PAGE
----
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There's a new Netflix number-one movie - just don't look at the reviews

Stranger Things star heads-up a subversion of classic fantasy tales...

There's a new Netflix number-one movie - just don't look at the reviews
Andrew Williams
11 March 2024

Netflix has a new number one movie, and it’s a pretty big one, with almost a clean sweep across the many countries in which Netflix operates.

Damsel is currently Netflix’s top movie in 86 countries according to Flixpatrol, just a couple of days on from its release.

It stars Stranger Things’s Millie Bobby Brown as the damsel of the title, but this dark fantasy flick takes an unusual perspective.

Millie Bobby Brown’s Elodie is prepared for her wedding. But she finds instead of being wife to a prince, she’s thrown into a pit to be sacrificed to a dragon, in a ritual that has been in place for generations.

But, of course, Elodie is no mere damsel in distress. The trailer makes a pretty compelling case for the film:

The bad bit: Damsel has not had the best reception from the critics, leading to a 59% Rotten Tomatoes score.

Damsel reviews

Empire gave the film a 2/5 rating, and suggests it’s not clear exactly who Damsel is made for.

“Too childish and shallow for adults, yet too brutal and gory for kids, this is one Damsel that really does need saving, after all,” the review reads.

ABC News’s negative review says Damsel outstays its welcome, despite clocking in at under two hours.

“It’s not the damsel but the audience that will suffer distress from the nonstop, numbing repetition that turns this movie dull and dreary way too fast,” the review says.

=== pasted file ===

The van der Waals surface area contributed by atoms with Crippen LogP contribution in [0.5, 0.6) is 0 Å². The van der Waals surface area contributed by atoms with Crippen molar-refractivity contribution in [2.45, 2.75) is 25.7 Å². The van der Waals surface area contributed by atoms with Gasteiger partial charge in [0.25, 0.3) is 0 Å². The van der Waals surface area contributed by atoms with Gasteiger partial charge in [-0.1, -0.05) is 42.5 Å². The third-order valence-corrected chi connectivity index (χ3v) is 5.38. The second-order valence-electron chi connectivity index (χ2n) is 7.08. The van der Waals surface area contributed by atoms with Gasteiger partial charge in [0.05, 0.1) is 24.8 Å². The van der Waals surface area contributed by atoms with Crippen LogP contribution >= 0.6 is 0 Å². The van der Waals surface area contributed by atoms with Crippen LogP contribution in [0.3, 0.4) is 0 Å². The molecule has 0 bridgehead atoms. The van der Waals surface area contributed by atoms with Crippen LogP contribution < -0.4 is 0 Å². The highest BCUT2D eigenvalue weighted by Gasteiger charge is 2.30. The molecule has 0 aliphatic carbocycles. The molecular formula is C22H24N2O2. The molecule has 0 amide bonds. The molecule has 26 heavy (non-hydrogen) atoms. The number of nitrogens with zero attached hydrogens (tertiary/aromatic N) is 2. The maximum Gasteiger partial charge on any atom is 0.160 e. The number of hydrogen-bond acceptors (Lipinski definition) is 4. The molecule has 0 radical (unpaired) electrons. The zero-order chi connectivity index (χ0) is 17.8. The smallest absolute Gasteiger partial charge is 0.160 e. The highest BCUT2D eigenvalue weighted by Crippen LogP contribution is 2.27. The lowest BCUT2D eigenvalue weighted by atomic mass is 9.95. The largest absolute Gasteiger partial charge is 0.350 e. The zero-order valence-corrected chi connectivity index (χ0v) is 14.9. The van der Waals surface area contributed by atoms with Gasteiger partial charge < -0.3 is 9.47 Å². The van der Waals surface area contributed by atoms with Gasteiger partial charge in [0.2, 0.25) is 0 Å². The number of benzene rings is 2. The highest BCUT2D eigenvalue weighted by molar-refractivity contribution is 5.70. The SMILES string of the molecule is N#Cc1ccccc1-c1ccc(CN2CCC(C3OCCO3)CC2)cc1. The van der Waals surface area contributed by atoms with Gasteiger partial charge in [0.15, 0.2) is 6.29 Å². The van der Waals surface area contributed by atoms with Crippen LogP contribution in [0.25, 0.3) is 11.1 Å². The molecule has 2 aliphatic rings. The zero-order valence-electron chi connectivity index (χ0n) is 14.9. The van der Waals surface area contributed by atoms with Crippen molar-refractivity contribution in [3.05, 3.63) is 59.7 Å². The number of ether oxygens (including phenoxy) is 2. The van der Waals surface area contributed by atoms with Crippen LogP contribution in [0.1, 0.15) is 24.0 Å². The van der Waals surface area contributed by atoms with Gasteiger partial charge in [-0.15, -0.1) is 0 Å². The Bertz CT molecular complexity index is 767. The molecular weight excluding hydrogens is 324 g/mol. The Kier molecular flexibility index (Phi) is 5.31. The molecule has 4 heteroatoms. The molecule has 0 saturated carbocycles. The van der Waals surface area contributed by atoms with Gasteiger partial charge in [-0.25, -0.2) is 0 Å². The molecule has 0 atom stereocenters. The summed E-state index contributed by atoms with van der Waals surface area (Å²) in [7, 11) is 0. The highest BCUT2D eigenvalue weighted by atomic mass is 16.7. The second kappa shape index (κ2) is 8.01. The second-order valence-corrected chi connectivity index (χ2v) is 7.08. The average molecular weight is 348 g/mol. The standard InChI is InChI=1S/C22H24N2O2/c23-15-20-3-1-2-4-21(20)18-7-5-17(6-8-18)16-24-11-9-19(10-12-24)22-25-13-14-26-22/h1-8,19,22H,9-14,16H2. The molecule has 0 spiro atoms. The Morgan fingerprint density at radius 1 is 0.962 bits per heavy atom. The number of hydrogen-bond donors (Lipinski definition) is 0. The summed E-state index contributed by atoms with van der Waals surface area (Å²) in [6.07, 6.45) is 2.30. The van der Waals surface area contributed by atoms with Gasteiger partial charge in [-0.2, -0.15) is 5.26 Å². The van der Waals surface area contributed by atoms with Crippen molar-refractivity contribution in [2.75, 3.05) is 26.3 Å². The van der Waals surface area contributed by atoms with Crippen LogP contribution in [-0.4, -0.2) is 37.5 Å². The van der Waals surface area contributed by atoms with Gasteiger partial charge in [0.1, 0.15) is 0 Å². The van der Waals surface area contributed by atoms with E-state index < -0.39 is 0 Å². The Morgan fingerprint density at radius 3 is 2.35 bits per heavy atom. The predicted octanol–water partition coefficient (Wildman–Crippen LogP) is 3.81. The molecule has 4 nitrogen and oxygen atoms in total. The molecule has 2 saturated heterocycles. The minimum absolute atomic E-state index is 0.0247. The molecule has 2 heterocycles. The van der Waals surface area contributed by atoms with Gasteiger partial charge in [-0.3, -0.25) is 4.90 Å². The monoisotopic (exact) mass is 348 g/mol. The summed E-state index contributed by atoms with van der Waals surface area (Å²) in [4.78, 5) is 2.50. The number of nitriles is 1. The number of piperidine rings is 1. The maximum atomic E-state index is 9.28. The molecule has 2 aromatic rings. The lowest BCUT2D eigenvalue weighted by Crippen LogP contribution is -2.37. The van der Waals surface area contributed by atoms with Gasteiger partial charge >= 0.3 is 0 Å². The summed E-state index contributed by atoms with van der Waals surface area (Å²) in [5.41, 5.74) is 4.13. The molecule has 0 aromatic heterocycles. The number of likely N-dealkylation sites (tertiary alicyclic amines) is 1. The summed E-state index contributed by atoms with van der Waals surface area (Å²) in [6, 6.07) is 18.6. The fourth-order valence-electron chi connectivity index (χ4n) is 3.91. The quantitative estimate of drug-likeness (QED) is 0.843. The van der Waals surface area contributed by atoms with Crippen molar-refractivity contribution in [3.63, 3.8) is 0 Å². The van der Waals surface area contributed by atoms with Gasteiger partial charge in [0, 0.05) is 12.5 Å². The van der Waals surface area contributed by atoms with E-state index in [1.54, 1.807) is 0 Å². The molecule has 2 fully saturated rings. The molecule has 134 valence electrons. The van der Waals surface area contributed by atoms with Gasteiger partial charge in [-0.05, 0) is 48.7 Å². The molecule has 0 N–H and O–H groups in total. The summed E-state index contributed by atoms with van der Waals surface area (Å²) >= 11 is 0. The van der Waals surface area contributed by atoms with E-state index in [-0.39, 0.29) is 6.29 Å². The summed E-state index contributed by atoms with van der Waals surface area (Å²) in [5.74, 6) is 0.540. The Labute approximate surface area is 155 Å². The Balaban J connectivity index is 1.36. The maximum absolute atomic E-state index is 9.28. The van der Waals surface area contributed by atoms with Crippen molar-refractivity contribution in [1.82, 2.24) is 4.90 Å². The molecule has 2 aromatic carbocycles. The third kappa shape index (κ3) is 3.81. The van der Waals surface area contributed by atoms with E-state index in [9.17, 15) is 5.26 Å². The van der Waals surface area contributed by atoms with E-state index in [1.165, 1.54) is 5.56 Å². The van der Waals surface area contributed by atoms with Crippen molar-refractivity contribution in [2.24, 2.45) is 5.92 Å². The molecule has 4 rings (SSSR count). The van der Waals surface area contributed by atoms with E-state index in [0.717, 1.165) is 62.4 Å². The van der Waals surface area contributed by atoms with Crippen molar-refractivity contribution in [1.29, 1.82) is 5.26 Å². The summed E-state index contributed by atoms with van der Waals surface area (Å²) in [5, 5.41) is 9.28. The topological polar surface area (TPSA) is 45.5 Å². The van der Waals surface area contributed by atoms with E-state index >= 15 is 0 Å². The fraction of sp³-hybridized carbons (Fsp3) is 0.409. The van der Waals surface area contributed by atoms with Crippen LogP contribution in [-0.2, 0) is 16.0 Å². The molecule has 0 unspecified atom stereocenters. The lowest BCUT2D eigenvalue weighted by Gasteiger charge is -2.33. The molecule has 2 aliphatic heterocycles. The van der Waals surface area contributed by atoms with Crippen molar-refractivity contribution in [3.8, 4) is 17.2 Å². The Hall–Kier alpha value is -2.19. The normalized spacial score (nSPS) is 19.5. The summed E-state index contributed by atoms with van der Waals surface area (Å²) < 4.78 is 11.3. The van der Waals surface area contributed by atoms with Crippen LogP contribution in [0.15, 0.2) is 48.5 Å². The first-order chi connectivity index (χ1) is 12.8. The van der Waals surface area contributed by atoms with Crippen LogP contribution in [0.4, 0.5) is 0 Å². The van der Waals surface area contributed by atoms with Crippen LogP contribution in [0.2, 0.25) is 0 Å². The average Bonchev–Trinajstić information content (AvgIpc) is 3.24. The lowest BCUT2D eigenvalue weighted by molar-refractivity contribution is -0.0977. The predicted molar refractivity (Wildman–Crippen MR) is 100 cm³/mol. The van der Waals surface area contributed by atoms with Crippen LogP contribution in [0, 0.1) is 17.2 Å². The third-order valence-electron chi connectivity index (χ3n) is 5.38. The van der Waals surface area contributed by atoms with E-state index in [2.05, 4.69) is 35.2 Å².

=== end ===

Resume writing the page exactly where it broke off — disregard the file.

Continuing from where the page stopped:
The Independent’s 2/5 review turns into a savaging at points, and goes as far as to call Damsel “dreck.”

“Dan Mazeau’s script feels like it was spun out of a series of girlboss Facebook memes – “we are the granddaughters of the princesses you couldn’t burn”, or “there is a special place in hell for girl dragons who don’t help other women”-type business,” it says.

However, it’s not all bad. Rotten Tomatoes’s audience score for Damsel is a much more healthy 73%, and while no-one calls the film a masterpiece, plenty of the critic reviews are roundly positive.

The Guardian calls Damsel “a rousing revenge saga that provides a thin yet encouraging message for its younger female audience and a balm for those older viewers who grew up being spoon-fed the same old gendered cliches,” in its 3-star review.

Vulture likes the film too, and says “Damsel is a grisly and at times even touching tale of endurance and survival. It’s sweaty, snarly fun.”

Like Milly Bobby Brown creeping along a tight ledge while being chased by a dragon, there’s a precarious balance here. You’ll either fall off entirely or find yourself along for the ride.

Damel was directed by Juan Carlos Fresnadillo, best known for writing and directing the rather excellent 28 Weeks Later.